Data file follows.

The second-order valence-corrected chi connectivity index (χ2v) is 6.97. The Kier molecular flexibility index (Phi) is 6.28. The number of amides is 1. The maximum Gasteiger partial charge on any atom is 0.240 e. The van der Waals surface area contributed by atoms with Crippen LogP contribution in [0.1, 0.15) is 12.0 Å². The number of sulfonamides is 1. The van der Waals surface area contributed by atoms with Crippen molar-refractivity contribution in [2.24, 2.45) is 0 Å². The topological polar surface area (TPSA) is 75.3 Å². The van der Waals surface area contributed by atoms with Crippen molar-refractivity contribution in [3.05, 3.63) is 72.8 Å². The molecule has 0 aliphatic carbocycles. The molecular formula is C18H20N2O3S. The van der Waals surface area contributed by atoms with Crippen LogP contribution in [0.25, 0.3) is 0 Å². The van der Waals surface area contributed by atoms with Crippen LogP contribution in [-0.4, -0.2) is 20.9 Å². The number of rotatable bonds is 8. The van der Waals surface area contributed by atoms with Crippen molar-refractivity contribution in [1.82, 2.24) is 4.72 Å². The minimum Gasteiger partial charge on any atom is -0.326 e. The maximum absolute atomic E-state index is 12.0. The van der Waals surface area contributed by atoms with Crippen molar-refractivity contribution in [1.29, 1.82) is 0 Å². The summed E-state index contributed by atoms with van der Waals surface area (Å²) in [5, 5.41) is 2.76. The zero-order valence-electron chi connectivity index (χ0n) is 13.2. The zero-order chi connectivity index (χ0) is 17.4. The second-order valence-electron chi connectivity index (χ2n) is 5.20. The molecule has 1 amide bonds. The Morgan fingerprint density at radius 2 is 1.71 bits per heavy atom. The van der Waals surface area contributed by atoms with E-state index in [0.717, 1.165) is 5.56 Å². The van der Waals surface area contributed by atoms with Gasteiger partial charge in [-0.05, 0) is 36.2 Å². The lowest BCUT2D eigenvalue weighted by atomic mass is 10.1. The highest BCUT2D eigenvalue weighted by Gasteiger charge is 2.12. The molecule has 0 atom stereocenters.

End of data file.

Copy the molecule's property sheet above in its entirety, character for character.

The second-order valence-corrected chi connectivity index (χ2v) is 6.97. The Kier molecular flexibility index (Phi) is 6.28. The number of amides is 1. The maximum Gasteiger partial charge on any atom is 0.240 e. The van der Waals surface area contributed by atoms with Crippen LogP contribution in [0.1, 0.15) is 12.0 Å². The number of sulfonamides is 1. The van der Waals surface area contributed by atoms with Crippen molar-refractivity contribution in [2.24, 2.45) is 0 Å². The topological polar surface area (TPSA) is 75.3 Å². The van der Waals surface area contributed by atoms with Crippen molar-refractivity contribution in [3.05, 3.63) is 72.8 Å². The molecule has 0 aliphatic carbocycles. The molecular formula is C18H20N2O3S. The van der Waals surface area contributed by atoms with Crippen LogP contribution in [0.25, 0.3) is 0 Å². The van der Waals surface area contributed by atoms with Crippen LogP contribution in [-0.4, -0.2) is 20.9 Å². The number of rotatable bonds is 8. The van der Waals surface area contributed by atoms with Crippen molar-refractivity contribution in [1.82, 2.24) is 4.72 Å². The minimum Gasteiger partial charge on any atom is -0.326 e. The maximum absolute atomic E-state index is 12.0. The van der Waals surface area contributed by atoms with Crippen molar-refractivity contribution in [1.29, 1.82) is 0 Å². The summed E-state index contributed by atoms with van der Waals surface area (Å²) in [5, 5.41) is 2.76. The zero-order valence-electron chi connectivity index (χ0n) is 13.2. The zero-order chi connectivity index (χ0) is 17.4. The second-order valence-electron chi connectivity index (χ2n) is 5.20. The molecule has 1 amide bonds. The Morgan fingerprint density at radius 2 is 1.71 bits per heavy atom. The van der Waals surface area contributed by atoms with E-state index in [0.717, 1.165) is 5.56 Å². The van der Waals surface area contributed by atoms with Gasteiger partial charge in [-0.05, 0) is 36.2 Å². The lowest BCUT2D eigenvalue weighted by atomic mass is 10.1. The highest BCUT2D eigenvalue weighted by Gasteiger charge is 2.12. The molecule has 0 atom stereocenters.